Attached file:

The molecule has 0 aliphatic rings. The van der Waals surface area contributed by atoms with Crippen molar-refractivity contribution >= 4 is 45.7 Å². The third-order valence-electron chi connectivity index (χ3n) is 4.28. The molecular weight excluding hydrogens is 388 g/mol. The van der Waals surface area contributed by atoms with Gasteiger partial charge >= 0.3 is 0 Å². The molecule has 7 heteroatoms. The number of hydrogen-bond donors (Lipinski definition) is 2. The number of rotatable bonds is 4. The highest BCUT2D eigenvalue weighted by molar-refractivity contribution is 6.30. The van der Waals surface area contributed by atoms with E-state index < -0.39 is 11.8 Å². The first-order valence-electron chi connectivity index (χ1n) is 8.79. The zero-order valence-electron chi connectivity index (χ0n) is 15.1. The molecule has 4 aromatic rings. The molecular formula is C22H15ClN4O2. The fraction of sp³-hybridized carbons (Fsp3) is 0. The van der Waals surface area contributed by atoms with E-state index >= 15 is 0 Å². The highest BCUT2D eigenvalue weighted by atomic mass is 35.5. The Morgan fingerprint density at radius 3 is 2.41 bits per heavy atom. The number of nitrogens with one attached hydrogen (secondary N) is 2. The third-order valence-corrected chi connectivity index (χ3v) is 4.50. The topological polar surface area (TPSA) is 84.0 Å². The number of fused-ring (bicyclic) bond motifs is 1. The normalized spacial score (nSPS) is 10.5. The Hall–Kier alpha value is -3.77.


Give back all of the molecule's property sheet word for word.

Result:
The molecule has 0 aliphatic rings. The van der Waals surface area contributed by atoms with Crippen molar-refractivity contribution >= 4 is 45.7 Å². The third-order valence-electron chi connectivity index (χ3n) is 4.28. The molecular weight excluding hydrogens is 388 g/mol. The van der Waals surface area contributed by atoms with Gasteiger partial charge >= 0.3 is 0 Å². The molecule has 7 heteroatoms. The number of hydrogen-bond donors (Lipinski definition) is 2. The number of rotatable bonds is 4. The highest BCUT2D eigenvalue weighted by molar-refractivity contribution is 6.30. The van der Waals surface area contributed by atoms with E-state index < -0.39 is 11.8 Å². The first-order valence-electron chi connectivity index (χ1n) is 8.79. The zero-order valence-electron chi connectivity index (χ0n) is 15.1. The molecule has 4 aromatic rings. The molecular formula is C22H15ClN4O2. The fraction of sp³-hybridized carbons (Fsp3) is 0. The van der Waals surface area contributed by atoms with E-state index >= 15 is 0 Å². The highest BCUT2D eigenvalue weighted by atomic mass is 35.5. The Morgan fingerprint density at radius 3 is 2.41 bits per heavy atom. The number of nitrogens with one attached hydrogen (secondary N) is 2. The third-order valence-corrected chi connectivity index (χ3v) is 4.50. The topological polar surface area (TPSA) is 84.0 Å². The number of fused-ring (bicyclic) bond motifs is 1. The normalized spacial score (nSPS) is 10.5. The Hall–Kier alpha value is -3.77.